With his dark, curly hair and handsome looks, Tony Curtis began his film career playing small roles as gangsters or juvenile delinquents before his popularity with teenagers won him stardom in swashbuckling fantasies such as The Prince Who Was a Thief and The Black Shield of Falworth. Elvis Presley is said to have modelled his hairstyle on Curtis, whose marriage to the equally attractive Janet Leigh made the pair a popular subject of fan magazines throughout the Fifties.
Although critics mocked his earlier performances (he became famous for uttering in his Brooklyn accent, "Yonder lies the castle of my faddah") he was later to gain respect and admiration for his fine performances in such films as Sweet Smell of Success, Some Like It Hot and Spartacus, and he won an Oscar nomination for his powerful portrayal of a racist who finds himself chained to a black man in Stanley Kramer's The Defiant Ones.
After the Second World War he studied at the Dramatic Workshop of the New School for Social Research in New York. Walter Matthau, Elaine Stritch and Harry Belafonte were among his classmates, and Matthau later recalled that he and Curtis had appeared together in Twelfth Night.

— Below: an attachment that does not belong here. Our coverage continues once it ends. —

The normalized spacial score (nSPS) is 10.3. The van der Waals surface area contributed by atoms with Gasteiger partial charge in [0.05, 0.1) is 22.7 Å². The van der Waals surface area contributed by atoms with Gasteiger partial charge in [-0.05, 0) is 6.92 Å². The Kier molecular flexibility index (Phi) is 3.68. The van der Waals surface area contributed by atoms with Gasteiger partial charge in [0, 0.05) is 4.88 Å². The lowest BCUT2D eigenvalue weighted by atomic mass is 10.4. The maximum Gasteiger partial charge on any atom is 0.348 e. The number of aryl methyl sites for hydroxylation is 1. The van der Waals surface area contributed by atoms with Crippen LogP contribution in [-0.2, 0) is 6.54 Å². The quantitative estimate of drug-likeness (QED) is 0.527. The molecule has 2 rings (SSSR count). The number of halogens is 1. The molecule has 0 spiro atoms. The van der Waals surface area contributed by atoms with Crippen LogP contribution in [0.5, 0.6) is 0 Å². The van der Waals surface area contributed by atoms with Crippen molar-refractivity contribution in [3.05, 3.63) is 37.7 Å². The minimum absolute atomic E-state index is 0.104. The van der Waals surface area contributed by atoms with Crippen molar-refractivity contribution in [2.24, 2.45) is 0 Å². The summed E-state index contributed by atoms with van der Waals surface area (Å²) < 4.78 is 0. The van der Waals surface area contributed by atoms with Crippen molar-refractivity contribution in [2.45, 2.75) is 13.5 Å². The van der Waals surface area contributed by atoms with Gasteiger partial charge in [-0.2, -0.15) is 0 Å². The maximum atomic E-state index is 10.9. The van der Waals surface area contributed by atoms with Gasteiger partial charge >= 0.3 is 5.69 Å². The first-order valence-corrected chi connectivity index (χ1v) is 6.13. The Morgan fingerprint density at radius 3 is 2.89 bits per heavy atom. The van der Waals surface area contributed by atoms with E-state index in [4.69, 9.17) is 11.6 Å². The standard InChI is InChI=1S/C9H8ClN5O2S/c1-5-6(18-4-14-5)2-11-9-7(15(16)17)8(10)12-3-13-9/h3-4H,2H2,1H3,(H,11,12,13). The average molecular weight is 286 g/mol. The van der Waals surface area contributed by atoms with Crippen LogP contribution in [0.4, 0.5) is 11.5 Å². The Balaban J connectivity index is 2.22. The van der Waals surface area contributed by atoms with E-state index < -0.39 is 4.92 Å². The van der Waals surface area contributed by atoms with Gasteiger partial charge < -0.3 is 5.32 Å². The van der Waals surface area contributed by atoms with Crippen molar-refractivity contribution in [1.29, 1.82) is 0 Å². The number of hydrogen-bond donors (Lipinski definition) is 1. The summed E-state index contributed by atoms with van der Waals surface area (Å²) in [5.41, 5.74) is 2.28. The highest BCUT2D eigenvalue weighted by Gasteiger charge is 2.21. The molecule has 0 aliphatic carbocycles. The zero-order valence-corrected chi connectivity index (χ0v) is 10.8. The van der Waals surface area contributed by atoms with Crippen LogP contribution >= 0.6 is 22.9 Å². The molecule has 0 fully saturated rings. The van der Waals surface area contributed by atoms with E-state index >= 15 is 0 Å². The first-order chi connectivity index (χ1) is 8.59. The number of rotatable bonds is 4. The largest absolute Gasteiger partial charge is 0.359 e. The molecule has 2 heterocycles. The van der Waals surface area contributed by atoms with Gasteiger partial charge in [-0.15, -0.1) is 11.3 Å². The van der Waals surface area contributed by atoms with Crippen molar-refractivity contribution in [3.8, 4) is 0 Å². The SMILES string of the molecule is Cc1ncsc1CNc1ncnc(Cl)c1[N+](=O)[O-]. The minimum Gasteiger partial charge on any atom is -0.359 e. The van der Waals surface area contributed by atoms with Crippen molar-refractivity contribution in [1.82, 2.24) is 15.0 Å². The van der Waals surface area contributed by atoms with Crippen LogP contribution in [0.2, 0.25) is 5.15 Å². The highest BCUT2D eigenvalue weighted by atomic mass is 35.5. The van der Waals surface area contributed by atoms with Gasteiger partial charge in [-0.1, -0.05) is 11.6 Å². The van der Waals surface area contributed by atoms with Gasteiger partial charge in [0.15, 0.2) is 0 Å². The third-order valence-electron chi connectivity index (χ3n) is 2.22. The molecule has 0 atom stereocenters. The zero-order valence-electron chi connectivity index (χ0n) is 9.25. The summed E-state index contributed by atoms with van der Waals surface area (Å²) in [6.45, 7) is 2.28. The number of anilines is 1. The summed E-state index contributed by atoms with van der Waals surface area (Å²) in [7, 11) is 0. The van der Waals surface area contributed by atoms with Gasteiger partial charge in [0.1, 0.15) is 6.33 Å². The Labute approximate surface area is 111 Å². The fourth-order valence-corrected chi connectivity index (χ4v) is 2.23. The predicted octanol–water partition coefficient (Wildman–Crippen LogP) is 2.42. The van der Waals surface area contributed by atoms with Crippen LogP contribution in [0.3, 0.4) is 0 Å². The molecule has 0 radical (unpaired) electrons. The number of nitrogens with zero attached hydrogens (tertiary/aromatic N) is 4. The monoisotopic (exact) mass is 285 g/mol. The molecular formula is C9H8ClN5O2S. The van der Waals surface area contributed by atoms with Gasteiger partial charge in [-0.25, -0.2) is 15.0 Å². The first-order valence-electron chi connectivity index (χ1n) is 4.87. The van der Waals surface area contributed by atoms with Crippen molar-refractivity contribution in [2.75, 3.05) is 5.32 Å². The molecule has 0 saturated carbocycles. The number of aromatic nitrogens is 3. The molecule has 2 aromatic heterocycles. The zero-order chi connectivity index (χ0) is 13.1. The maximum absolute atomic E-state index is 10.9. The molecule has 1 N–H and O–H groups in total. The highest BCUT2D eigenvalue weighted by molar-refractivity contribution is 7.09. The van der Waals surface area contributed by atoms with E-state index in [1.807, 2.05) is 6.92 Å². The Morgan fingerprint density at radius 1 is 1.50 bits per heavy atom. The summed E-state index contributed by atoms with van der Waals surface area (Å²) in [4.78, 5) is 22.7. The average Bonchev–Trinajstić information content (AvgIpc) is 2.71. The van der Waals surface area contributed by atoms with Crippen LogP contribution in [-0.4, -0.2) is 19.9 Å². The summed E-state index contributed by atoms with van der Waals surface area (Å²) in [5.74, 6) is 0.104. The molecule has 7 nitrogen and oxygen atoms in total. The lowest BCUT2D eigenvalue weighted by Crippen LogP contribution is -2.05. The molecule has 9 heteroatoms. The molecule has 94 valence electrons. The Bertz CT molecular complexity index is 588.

"Tony came over to me during rehearsals and asked me what the phrase, 'took the Phoenix and her fraught' meant. I said, 'I haven't the faintest idea, and you shouldn't worry about it either, because you're going to be a movie star.' Talk about pretty."
Curtis was only in The Defiant Ones because Marlon Brando was unavailable. His co-star Sidney Poitier credits Curtis with insisting Poitier receive co-star billing above the title, "the first time in my career – and in those days, getting co-star billing above the title was difficult."
In Some Like It Hot Curtis's "female" voice was dubbed by Paul Frees,but for his masquerade as a millionaire who meets Marilyn Monroeon the beach he adopted the accent of Cary Grant.
The director, Billy Wilder, said, "Tony's enormous contribution came when I said, 'When you have stolen the yachtsman's clothes you have to speak differently – not the English of a Brooklyn musician. What can you do?' He said, 'I can do Cary Grant.' I said, 'Do it.' And he did. And it was a huge, wonderful plus for the picture. I discussed it with Cary Grant later and he was roaring with laughter. He said he loved it."
Born 3 June 1925; died 29 September 2010.Reuse content